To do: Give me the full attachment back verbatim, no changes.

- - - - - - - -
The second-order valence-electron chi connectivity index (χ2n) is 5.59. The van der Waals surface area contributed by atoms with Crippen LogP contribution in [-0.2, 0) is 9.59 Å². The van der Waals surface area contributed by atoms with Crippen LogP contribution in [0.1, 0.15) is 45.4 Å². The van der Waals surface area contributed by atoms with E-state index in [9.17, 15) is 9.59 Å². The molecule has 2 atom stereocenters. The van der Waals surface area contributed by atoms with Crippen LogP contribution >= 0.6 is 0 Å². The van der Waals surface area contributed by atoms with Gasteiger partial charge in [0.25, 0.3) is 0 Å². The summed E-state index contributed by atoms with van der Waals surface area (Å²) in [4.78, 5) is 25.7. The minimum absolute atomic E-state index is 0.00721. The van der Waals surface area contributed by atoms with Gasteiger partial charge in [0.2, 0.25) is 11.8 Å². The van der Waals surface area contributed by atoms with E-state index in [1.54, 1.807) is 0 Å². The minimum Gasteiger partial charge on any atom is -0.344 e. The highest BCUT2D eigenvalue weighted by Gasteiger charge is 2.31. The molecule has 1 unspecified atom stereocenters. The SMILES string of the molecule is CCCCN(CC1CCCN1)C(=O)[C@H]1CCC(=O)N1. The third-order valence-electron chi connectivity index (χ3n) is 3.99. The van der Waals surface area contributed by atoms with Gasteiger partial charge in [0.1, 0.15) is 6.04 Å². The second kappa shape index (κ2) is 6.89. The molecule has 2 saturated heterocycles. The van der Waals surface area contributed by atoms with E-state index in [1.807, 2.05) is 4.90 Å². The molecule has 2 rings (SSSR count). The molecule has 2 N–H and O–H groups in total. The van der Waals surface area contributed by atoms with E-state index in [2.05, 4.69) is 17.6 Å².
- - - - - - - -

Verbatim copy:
The second-order valence-electron chi connectivity index (χ2n) is 5.59. The van der Waals surface area contributed by atoms with Crippen LogP contribution in [-0.2, 0) is 9.59 Å². The van der Waals surface area contributed by atoms with Crippen LogP contribution in [0.1, 0.15) is 45.4 Å². The van der Waals surface area contributed by atoms with E-state index in [9.17, 15) is 9.59 Å². The molecule has 2 atom stereocenters. The van der Waals surface area contributed by atoms with Crippen LogP contribution >= 0.6 is 0 Å². The van der Waals surface area contributed by atoms with Gasteiger partial charge in [0.25, 0.3) is 0 Å². The summed E-state index contributed by atoms with van der Waals surface area (Å²) in [4.78, 5) is 25.7. The minimum absolute atomic E-state index is 0.00721. The van der Waals surface area contributed by atoms with Gasteiger partial charge in [0.2, 0.25) is 11.8 Å². The van der Waals surface area contributed by atoms with E-state index in [1.54, 1.807) is 0 Å². The minimum Gasteiger partial charge on any atom is -0.344 e. The highest BCUT2D eigenvalue weighted by Gasteiger charge is 2.31. The molecule has 1 unspecified atom stereocenters. The SMILES string of the molecule is CCCCN(CC1CCCN1)C(=O)[C@H]1CCC(=O)N1. The third-order valence-electron chi connectivity index (χ3n) is 3.99. The van der Waals surface area contributed by atoms with Gasteiger partial charge in [0.1, 0.15) is 6.04 Å². The second kappa shape index (κ2) is 6.89. The molecule has 2 saturated heterocycles. The van der Waals surface area contributed by atoms with E-state index in [1.807, 2.05) is 4.90 Å². The molecule has 2 rings (SSSR count). The molecule has 2 N–H and O–H groups in total. The van der Waals surface area contributed by atoms with E-state index in [2.05, 4.69) is 17.6 Å².